Hundreds of pilgrimage routes criss-cross the United Kingdom. Some are truly ancient, dating back to Britain’s pre-Christian past and taking in mysterious megaliths like Stonehenge and Avebury; others glory in the architectural masterpieces of the medieval period, such as York Minster and Canterbury Cathedral. Yet more combine sacred sites with natural beauty, following ancient trackways worn by the footsteps of millions of pilgrims past. These routes take in the best of the British landscape, from ancient woodland and gently rolling hills to the rugged Cornish coastline and the wild Welsh mountains – and, like Europe’s Camino de Santiago, they promise beauty and adventure for those of all faiths and none.
The routes listed here are lined with numerous accommodation options, including B&Bs, hotels and campsites; planning and booking ahead is highly advisable. More routes, accommodation information and detailed itineraries can be found at the British Pilgrimage Trust, English Heritage, and National Trails.
The Pilgrims’ Way to Canterbury
153 miles: 15 days
Ever since the murder of Archbishop of Canterbury Thomas Becket in 1170, the Pilgrims’ Way has been the Holy Father of British pilgrimages. Winding for 153 miles from Winchester to Canterbury Cathedral, the route takes in the picturesque rivers and woodland of the North Downs Way. Highlights include the Black Prince’s Well in Harbledown, where a medieval prince is said to have been cured of leprosy, and the Church of St. Peter and St. Paul in Chaldon, where an apocalyptic ‘doom mural’ personifies the sin of gluttony as a drunken pilgrim lying at a demon’s feet.
Becket’s shrine sat in Canterbury Cathedral for more than three centuries – it’s this that Chaucer’s pilgrims were journeying towards in The Canterbury Tales. Sadly, the original shrine was destroyed by Henry VIII in 1538 (though it was digitally reconstructed in July 2020), but today the cathedral houses marvels of modern art including Antony Gormley’s Transport, a life-size human figure made from medieval nails which hangs eerily in the air above Becket’s original tomb.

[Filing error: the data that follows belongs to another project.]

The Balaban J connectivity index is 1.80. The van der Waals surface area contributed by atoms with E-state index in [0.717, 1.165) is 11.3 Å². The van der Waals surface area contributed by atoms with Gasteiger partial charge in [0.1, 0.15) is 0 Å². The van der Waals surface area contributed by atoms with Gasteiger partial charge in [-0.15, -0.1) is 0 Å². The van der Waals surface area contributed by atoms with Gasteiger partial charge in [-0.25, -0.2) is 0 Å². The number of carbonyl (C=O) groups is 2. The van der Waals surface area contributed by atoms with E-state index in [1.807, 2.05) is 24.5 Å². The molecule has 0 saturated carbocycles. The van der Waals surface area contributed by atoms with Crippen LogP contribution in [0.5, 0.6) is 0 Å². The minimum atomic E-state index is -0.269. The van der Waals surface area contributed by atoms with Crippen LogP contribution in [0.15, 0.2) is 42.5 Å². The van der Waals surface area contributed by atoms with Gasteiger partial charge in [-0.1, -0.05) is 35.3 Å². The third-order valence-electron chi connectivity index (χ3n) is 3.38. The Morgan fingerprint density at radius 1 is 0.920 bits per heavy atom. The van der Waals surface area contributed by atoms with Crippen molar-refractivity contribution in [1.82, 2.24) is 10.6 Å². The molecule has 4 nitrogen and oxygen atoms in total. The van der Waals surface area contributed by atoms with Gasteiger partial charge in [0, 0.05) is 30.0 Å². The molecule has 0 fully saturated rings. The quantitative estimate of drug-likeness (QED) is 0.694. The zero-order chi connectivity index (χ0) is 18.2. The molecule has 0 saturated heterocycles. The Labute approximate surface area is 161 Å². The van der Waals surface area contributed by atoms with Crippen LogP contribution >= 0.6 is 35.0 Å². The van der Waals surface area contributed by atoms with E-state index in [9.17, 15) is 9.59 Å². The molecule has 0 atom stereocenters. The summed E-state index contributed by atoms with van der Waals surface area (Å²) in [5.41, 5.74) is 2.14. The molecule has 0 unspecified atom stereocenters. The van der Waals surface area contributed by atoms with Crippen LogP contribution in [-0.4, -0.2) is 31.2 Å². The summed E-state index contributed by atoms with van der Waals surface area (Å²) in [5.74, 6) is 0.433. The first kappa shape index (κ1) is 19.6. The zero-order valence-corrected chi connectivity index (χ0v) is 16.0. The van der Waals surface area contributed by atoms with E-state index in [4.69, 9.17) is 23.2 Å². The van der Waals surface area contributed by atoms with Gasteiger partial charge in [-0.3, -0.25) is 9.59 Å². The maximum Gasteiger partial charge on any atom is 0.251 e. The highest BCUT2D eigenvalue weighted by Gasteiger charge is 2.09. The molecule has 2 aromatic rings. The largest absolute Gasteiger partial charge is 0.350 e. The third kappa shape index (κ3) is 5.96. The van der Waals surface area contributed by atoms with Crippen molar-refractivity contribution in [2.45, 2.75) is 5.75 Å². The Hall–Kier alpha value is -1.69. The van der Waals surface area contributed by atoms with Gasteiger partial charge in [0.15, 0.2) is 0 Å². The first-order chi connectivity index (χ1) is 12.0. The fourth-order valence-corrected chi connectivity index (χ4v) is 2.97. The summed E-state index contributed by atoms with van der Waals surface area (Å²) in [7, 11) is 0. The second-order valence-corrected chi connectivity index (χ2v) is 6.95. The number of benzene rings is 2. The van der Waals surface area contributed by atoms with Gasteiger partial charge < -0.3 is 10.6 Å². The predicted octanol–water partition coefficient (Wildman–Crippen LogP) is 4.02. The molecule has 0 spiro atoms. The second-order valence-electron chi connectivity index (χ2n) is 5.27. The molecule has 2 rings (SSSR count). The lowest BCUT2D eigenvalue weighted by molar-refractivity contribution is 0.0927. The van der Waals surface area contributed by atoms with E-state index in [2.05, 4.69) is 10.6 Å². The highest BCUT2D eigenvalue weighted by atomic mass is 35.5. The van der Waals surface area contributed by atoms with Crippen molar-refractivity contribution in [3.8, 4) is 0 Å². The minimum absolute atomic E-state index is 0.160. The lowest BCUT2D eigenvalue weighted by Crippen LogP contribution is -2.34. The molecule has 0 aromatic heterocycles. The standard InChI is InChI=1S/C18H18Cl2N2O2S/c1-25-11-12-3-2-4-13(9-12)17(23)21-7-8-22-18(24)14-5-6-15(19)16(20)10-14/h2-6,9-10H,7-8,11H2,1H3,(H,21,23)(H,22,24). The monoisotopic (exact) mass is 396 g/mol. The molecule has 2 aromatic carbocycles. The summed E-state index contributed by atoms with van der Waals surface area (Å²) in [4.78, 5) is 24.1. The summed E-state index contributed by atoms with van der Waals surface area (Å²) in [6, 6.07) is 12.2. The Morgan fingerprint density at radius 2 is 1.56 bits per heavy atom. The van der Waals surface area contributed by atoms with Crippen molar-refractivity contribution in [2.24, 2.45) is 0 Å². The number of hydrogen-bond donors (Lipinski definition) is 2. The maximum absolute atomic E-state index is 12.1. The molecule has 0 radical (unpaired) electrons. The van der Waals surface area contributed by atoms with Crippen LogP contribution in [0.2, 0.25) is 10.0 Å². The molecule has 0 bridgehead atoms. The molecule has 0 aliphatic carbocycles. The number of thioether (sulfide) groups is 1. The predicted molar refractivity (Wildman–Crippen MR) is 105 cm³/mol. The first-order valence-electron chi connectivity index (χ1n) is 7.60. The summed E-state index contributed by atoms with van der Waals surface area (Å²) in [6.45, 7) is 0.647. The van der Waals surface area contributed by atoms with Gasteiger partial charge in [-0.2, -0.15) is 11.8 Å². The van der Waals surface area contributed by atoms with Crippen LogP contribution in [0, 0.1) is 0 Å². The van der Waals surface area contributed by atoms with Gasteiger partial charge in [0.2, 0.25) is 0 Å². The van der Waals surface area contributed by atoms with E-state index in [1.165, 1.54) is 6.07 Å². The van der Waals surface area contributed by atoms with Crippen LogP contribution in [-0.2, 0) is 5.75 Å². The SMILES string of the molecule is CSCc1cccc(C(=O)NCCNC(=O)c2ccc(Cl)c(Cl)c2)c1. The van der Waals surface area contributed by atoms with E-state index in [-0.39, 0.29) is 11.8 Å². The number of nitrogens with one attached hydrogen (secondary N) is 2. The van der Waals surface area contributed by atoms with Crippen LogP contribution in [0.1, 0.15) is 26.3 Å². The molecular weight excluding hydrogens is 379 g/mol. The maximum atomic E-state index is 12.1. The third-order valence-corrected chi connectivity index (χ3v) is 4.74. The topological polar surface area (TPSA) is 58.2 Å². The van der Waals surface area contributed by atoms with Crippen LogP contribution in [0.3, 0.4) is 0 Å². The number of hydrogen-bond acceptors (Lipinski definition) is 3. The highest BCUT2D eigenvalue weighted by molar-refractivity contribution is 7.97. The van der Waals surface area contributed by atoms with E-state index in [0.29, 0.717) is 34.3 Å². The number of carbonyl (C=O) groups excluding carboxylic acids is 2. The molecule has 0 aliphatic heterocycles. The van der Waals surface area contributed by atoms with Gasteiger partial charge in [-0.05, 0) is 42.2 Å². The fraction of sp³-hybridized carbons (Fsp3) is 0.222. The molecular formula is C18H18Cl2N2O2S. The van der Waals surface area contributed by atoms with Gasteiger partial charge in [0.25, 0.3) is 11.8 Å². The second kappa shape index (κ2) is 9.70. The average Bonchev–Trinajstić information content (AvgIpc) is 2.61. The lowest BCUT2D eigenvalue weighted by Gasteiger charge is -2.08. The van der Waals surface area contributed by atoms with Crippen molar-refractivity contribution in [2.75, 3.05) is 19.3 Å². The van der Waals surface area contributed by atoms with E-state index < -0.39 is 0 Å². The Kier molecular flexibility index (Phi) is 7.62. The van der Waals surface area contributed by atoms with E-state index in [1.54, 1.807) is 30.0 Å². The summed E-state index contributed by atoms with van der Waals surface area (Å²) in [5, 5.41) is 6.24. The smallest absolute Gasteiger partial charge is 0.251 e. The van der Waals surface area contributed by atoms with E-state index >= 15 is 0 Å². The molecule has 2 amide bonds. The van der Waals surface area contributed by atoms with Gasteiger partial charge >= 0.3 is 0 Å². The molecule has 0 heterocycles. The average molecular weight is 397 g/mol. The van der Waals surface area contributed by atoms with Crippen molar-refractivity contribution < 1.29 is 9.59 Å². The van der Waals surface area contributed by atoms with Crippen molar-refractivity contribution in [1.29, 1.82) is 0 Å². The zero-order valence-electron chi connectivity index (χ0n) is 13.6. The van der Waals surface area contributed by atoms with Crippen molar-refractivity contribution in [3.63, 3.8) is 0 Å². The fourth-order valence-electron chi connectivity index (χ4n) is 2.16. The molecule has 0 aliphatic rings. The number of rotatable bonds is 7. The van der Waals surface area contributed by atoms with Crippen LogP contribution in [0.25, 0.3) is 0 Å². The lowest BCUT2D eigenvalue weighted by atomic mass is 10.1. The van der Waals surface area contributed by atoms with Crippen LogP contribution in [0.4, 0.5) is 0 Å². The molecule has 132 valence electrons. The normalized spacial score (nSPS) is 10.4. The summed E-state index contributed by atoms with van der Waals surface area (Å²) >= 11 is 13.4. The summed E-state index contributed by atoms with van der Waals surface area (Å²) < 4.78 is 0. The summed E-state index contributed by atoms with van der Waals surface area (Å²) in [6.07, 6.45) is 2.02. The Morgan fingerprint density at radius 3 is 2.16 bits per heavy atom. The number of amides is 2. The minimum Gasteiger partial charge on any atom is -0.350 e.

The Whitby Way
70 miles: seven days
For a pilgrimage adventure that combines the sacred and the profane, look no further than the Whitby Way. Beginning in the Gothic glory of York Minster, the trail runs for 70 miles through the Yorkshire countryside to the ghostly ruins of Whitby Abbey – something of an unholy grail for vampire lovers as the site where Bram Stoker’s Dracula first padded onto British shores in the form of a large dog. Along the way, tramp through the dense woodland of the Howardian Hills and bask in spectacular views from the expansive uplands of the North York Moors, blanketed with miles of purple heather in August and September. Keep an eye out for the ghosts said to roam near the photogenic ruins of Byland Abbey, and get another literary fix at St. Michael’s, the Coxwold church where Tristram Shandy author Laurence Sterne once preached.
85 miles: seven days
To tap into Britain’s ancient past, take a walk along the Ridgeway, said to be the country’s oldest road. Carving its way in tree- and bluebell-lined paths across the chalk downland of southern England, the road has carried drovers, traders, soldiers and pilgrims from the Neolithic era to the modern day, and reverberates with the echoes of pagan Britain. Beginning at the largest stone circle in the world at Avebury, you’ll pass the prehistoric long barrow of Wayland’s Smithy – an ancient tomb said in legend to be the workshop of a Norse blacksmith god – and the striking Bronze Age curves of the Uffington White Horse. The journey ends in the Chiltern Hills at the cinematically desolate Ivinghoe Beacon, as seen in films from Star Wars to Harry Potter.
Eccleston to Chester Cathedral
8 miles: half a day
It’s hard to think of a lovelier way to spend a summer’s afternoon than strolling through the Cheshire countryside from well-to-do Eccleston to the historic city of Chester. After a gentle walk along the banks of the River Dee, you emerge into Chester’s Aladdin’s cave of ancient treasures: the evocative semi-ruins of the church of St. John the Baptist, the remains of a Roman amphitheatre and 1st-century city walls, and the Romanesque red-brick splendour of Chester Cathedral. On the way out of town, stop in Edgar’s Field park at a 1,900-year-old shrine to the Roman goddess Minerva, then return to Eccleston through the leafy woodland of Duke’s Drive.
The Saints’ Way